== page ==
(Spinwatch published a follow-up piece with some media searches, apparently showing unbelievably few mentions of the Lancet Iraq studies – eg only 13 results for “All English Language News”, since 1/12/04, from a Lexis-Nexis search. This is clearly wrong, and, in fact, the last paragraph – of an addendum to the piece – briefly notes that “searching ‘Lancet AND Iraq’ with Lexis Nexis turns up 2602 articles since December 1, 2004”. But the Spinwatch author doesn’t present this as a correction to his earlier seemingly botched search-term format which yielded just 13 articles. Rather, he writes: “As with any search, the results can be tweaked by modifying search terms slightly”!)
Causal metaphors – a digression
Reports of poll results (in common with headlines in general) often use direct causation metaphors to frame complex social issues. All such metaphors have their own logic, which is transferred from the physical realm of force to the more abstract social realms of institutions, politics, beliefs, etc. The effect is inescapably “reductive”, but not necessarily illegitimate (some metaphors – and their imported logics – are more appropriate than others). Here are some examples of such metaphorical causal expressions:
- Public generosity hit by immigrant wave
- 72% believe Iraq on path to democracy
- Obama’s leadership brought the country out of despair
- Majority fear Vietnam will fall to communism
Each of the causal logics here is different – for example, the notion that one country “falls” to communism, while another takes the right “path” (to democracy). Of “falling to communism”, Lakoff & Johnson remark (Philosophy in the Flesh, p172) that the ‘domino effect’ theory was used to justify going to war with Vietnam: when one country “falls”, the next will, and the next – unless force (military might) is applied to stop the “falling”. The metaphor of taking a “path” has very different political entailments. A nation might not even resemble a democracy, but if it chooses the “right path”, it “deserves” US military and economic “aid”, to help overcome any obstacles put in its “way”. (Incidentally, rightwing ideologues regard any “move” towards “free market” economics as taking the “path” to democracy).
The different types of causal logic resulting from each metaphor may seem obvious when spelt out like this. But the point is that the reasoning in each case is evoked automatically by the metaphorical frame; it takes effect without being spelt out, without being “made conscious”. Rather, the logic – including political inferences – is an entailment of a frame that’s simply activated by the language used.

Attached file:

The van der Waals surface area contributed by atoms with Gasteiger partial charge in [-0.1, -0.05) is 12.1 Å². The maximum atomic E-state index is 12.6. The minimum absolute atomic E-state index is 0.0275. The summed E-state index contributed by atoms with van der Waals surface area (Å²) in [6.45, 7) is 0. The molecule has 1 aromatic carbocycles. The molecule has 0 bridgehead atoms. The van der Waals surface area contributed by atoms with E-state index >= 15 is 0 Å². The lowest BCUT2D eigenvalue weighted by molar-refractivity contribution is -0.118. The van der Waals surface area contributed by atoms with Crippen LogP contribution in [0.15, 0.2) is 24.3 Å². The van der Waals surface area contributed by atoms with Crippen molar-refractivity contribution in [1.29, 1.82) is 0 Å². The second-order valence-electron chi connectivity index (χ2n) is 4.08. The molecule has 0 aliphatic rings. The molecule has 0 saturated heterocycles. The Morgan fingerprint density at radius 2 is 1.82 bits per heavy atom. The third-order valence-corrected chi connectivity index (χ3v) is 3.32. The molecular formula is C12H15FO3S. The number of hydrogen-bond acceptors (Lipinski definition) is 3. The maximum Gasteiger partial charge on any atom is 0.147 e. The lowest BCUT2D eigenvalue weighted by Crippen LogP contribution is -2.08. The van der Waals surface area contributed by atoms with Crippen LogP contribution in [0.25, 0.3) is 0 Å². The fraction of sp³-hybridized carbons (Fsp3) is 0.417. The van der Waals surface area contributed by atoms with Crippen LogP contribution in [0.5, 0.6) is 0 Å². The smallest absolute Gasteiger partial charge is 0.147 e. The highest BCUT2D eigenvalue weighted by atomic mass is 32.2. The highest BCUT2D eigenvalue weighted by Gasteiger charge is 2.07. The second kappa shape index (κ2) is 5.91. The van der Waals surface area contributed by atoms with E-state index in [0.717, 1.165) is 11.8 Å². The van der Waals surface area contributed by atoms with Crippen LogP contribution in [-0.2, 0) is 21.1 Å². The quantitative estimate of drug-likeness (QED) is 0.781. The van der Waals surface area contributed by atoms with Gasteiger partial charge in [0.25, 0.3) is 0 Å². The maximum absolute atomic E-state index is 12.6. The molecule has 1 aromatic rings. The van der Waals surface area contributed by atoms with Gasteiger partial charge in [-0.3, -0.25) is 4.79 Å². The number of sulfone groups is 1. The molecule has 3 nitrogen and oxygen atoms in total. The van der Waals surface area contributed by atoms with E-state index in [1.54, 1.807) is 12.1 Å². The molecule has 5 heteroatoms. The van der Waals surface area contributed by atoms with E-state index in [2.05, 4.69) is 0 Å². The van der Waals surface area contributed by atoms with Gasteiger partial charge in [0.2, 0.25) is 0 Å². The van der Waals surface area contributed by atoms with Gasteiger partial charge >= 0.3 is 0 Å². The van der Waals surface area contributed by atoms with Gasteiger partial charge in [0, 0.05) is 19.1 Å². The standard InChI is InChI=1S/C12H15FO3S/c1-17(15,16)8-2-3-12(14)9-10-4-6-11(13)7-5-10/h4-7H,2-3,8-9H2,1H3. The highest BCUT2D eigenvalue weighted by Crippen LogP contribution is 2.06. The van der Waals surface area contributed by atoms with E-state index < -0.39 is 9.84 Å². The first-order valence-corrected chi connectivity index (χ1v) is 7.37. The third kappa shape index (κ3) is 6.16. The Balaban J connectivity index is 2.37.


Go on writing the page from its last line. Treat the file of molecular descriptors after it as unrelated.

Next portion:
The notion that the press “imposes ignorance on the public” is also metaphorical (although this perhaps isn’t as obvious as in the above examples). The question is whether we regard it as valid and appropriate for 21st century media – given the increasing levels of information access. It takes less than a minute, for example, for anyone with an internet connection to google “Iraq war deaths”. Such a search immediately returns the BBC article, Iraq war in figures, which cites Iraq Body Count, UN-backed IFHS, and Lancet studies, and their figures.
(BBC headlined with the 2006 Lancet study – on BBC1 News and BBC2 Newsnight – on the day of its publication, published a “question and answer” piece with one of the study’s authors (Les Roberts) and conducted an investigation – using a Freedom Of Information request – showing that the government’s scientific advisers privately stated that “The study design is robust and employs methods that are regarded as close to ‘best practice’ in this area”.)
None of this fits the notion of a media which “imposes ignorance on the public”. That’s not to say that the “news” media isn’t a determining factor in “public ignorance” (in various complex ways – several of them explored in the cognitive framing literature and in the work of Tversky, Kahneman and others on heuristics and biases, etc). But to conceive of it as forceful restriction (“imposes”) seems a fundamental misunderstanding of how the media works in the 21st century – not to mention how people acquire knowledge and form opinions in an information-saturated world of competing frames.
The Spinwatch piece notes that “Rumsfeld AND Iraq” yielded more search results in a 3-week period than “Lancet AND Iraq” did over 8.5 years – and the author concludes that, “There is simply no honest way to absolve the establishment media for imposing ignorance on the public”. But if there were a simple (inverse) correlation between number of media mentions and public ignorance, you’d expect the “public” to be relatively knowledgable about what Donald Rumsfeld said and did regarding Iraq.
That would take another poll to determine, but I suspect that public indifference/ignorance on Iraq (if that’s what the above poll illustrated) extends to what Rumsfeld said and did – regardless of the media’s apparent over-representation of Rumsfeld.
Graphics by NewsFrames